German players cover their mouths at the World Cup to protest FIFA
DOHA, Qatar — Germany's players covered their mouths for their team photo before their opening World Cup match in an apparent rebuke of FIFA's clampdown on plans to wear armbands to protest discrimination in host nation Qatar.
The team lined up in the traditional formation before Wednesday's game against Japan and each of the 11 players covered their mouth with their right hand.
It seemed to be a response to FIFA's warning to the seven European federations, including Germany's, that players would be penalized if they wore colorful "One Love" armbands as a symbol for inclusion and diversity. The seven team captains had planned to wear the armbands.
Qatar has been under scrutiny for its human rights record and laws criminalizing homosexuality.
Soccer's governing body issued the warning Monday just hours before the first teams were set to play with their captain wearing the armband. FIFA said the players would immediately be shown a yellow card.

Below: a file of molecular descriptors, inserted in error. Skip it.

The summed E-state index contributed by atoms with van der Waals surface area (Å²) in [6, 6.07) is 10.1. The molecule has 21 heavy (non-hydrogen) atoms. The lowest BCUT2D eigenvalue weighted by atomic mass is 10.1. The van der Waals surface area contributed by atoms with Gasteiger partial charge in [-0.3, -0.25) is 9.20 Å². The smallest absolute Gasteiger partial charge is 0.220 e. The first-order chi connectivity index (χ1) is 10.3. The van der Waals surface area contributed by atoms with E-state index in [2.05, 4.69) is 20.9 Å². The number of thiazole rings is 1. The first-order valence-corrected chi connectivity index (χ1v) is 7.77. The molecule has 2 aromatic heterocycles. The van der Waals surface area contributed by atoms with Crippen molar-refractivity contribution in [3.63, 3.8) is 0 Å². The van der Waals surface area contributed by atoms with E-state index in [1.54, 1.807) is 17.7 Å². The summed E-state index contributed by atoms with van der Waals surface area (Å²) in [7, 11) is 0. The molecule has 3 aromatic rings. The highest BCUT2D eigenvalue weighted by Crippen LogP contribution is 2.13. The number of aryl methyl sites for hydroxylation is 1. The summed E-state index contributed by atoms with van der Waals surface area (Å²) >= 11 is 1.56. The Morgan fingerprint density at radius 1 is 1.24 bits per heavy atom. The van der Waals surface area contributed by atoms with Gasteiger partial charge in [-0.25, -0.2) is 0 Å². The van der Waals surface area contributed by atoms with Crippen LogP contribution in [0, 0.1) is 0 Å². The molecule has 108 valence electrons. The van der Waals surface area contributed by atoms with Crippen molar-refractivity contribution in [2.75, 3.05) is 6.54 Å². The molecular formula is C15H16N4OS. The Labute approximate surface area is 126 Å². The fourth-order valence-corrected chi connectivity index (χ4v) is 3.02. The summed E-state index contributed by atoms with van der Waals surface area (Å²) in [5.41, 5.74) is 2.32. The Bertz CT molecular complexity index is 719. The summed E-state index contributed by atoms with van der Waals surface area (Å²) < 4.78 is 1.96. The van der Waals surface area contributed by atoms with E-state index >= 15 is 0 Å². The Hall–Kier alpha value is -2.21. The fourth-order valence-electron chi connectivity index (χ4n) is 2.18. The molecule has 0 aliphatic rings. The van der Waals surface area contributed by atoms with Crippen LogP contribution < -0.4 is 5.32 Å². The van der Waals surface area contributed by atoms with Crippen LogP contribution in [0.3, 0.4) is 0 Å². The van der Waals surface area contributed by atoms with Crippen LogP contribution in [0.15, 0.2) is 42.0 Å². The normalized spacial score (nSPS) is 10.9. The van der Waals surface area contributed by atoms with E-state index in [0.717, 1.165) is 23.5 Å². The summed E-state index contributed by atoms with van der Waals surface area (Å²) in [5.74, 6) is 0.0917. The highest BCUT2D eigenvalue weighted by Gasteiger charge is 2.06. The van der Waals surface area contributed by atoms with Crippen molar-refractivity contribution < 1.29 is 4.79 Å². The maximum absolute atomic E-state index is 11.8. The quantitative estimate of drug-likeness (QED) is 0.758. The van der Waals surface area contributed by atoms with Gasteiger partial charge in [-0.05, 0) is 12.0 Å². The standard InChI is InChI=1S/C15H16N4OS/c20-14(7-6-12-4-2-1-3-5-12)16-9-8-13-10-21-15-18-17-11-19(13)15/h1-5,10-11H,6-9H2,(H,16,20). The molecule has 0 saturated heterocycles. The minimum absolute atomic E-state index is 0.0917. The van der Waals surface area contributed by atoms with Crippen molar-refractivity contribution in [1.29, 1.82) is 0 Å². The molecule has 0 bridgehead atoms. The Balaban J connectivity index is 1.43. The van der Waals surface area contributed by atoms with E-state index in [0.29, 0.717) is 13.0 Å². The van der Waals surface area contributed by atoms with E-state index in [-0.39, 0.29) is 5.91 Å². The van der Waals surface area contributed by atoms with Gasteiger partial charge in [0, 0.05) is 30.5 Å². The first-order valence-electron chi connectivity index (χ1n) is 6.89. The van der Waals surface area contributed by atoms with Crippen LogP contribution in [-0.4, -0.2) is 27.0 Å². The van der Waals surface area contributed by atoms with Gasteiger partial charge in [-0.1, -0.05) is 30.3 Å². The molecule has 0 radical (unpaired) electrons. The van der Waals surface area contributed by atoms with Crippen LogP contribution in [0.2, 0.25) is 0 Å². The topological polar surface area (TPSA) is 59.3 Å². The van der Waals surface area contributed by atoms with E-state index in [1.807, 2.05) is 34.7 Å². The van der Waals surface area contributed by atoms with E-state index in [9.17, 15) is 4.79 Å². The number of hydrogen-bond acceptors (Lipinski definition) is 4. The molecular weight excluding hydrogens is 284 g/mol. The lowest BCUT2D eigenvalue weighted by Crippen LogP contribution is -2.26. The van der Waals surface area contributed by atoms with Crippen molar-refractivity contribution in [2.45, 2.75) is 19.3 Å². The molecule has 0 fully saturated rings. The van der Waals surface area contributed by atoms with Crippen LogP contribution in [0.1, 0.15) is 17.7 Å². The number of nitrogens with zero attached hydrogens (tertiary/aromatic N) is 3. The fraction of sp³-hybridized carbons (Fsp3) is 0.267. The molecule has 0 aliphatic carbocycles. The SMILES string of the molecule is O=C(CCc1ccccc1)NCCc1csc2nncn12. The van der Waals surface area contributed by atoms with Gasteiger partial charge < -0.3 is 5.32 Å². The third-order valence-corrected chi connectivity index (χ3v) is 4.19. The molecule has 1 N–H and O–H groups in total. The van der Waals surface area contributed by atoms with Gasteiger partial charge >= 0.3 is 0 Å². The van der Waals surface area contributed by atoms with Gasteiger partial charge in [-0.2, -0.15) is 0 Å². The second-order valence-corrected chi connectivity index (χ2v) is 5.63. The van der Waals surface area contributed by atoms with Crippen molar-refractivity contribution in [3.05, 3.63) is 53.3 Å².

Germany coach Hansi Flick and soccer federation president Bernd Neuendorf were among those to criticize FIFA's decision.
Neuendorf has called the warning "another low blow" from FIFA. The governing body hasn't commented on Wednesday's gesture by the Germans.
German Interior Minister Nancy Faeser, who is also responsible for sports, wore a "One Love" armband in the stands at the Germany-Japan game. Faeser tweeted a photo of herself wearing it with the hashtag #OneLove.
News agency DPA reported Faeser had the armband on under a pink blazer that she took off during the first half.
Faeser was sitting beside FIFA President Gianni Infantino at the game.
Earlier, Faeser criticized Qatar for forcing a German fan to remove a rainbow-colored armband and headband at another game.
"This is not in line with my understanding of the security guarantees that I was given by the (Qatari) interior minister," Faeser said. "Security must apply to all people. I'm very disappointed about this."
The rainbow flag is a widely used as a symbol of tolerance with regard to sexual diversity.
Faeser said in her opinion "such symbols should be openly shown."
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